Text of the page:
State Sen. Will Haskell (opinion): I was lucky to grow up in Westport. More families should have that opportunity

A few years ago, my hometown of Westport was abuzz about a proposed multi-family residential development on the Post Road. The comments on social media were harsh and overwhelmingly negative.

“This is what East German housing would likely look like if it were built today,” one person lamented. Another suggested that, since renters don’t pay property taxes, they wouldn’t be as committed to the community as their home-owning neighbors. “It will be one giant traffic jam,” one person warned.

I live in that building now. There isn’t much traffic, and it certainly hasn’t turned Westport into East Berlin. I contribute to property taxes through my rent, and for the record, I’m very committed to our community. More than that, I live next to some great neighbors, whether they are educators who enjoy living in the same town in which they work or seniors who want to downsize while staying close to family. Many are under age 30 and working at local businesses that are desperate to recruit the next generation of employees.

This year in Hartford, the Planning and Development Committee has considered a host of zoning reforms to promote housing diversity. Some of these proposals are better than others, but sadly all of them have elicited an unwavering “no” from many of my colleagues.

There’s a dangerous idea that suburban towns suffer when more housing opportunities are built, but just the opposite is true.

As the youngest member of the legislature, I spend a lot of time worrying about our state’s brain drain. Connecticut is one of only three states that saw a population decline in each of the last six years, and too often, the young people who earn their degrees in Connecticut leave to become taxpayers elsewhere. While the reasons for that departure are multifaceted, housing is a major part of the equation. Connecticut ranks 49th in the country when it comes to building new housing units. Can we seriously expect young people to stick around in Connecticut if they can’t afford to live here?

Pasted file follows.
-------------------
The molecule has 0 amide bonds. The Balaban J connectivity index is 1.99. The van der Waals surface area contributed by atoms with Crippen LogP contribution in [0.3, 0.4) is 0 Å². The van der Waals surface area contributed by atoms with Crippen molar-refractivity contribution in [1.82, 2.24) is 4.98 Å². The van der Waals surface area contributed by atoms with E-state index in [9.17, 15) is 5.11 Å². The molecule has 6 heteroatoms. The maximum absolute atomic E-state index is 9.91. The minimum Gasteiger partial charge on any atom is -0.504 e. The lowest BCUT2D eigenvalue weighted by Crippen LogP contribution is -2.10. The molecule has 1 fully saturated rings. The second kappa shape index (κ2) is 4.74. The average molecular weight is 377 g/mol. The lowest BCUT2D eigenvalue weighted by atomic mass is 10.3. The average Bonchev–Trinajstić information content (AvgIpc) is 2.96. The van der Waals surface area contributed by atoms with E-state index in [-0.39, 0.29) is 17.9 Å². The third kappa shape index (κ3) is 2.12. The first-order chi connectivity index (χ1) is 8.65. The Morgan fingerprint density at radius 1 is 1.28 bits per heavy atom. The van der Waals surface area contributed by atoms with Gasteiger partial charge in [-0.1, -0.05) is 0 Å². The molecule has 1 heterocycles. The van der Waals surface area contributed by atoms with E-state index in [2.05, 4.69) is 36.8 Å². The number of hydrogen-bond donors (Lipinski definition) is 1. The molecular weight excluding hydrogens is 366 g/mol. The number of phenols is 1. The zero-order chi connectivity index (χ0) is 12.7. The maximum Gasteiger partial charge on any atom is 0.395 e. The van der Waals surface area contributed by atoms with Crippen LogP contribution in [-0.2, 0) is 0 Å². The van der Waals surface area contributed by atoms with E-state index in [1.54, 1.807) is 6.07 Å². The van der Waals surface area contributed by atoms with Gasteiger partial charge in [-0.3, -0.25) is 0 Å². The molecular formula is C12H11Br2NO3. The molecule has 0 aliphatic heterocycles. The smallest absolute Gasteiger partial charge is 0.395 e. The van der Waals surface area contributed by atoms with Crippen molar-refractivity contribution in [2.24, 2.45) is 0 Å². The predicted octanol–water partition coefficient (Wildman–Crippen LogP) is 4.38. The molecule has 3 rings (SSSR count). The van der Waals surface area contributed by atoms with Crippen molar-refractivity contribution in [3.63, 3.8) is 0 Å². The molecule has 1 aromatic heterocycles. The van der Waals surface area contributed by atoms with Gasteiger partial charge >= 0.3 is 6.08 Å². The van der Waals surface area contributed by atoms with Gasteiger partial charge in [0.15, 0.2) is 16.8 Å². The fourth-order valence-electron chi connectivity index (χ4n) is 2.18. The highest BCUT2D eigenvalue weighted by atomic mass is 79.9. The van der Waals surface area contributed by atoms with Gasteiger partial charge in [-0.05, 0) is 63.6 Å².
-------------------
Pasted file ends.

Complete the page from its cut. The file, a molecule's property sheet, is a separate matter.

Each zoning bill is still a work in progress, but it’s important that the debate in the weeks ahead focuses more on fact and less on fear-mongering. Establishing model zoning regulations would save towns money, should local authorities voluntarily choose to adopt them. Accessory dwelling units will increase housing opportunities without changing the look of any community. Why shouldn’t a homeowner be permitted to rent out their garage apartment or pool cottage? Replacing the word “character” with physical characteristics, defined by local officials, will ensure that zoning regulations are applied equitably and begin to rectify a long history of racial discrimination. A few hours of training for local planning and zoning commissioners shouldn’t be controversial given the complexity and importance of their work.

Nearly every day, I receive an email or a call from a constituent who believes that legislators in Hartford are trying to undermine everything that makes their town special. I can only think about the building where I live, and the controversy that it once inspired. I think about the school bus that stops outside in the morning and the next generation of children who have a chance to grow up in Westport. What makes our town special isn’t the dominance of single-family homes, but instead the humanity of our neighbors and the closeness of our community. Building more diverse housing stock will only make that community better and provide more children with the opportunities that I enjoyed.

Democratic state Sen. Will Haskell’s District 26 includes Redding, Ridgefield, Wilton, and parts of Bethel, Weston, Westport, and New Canaan.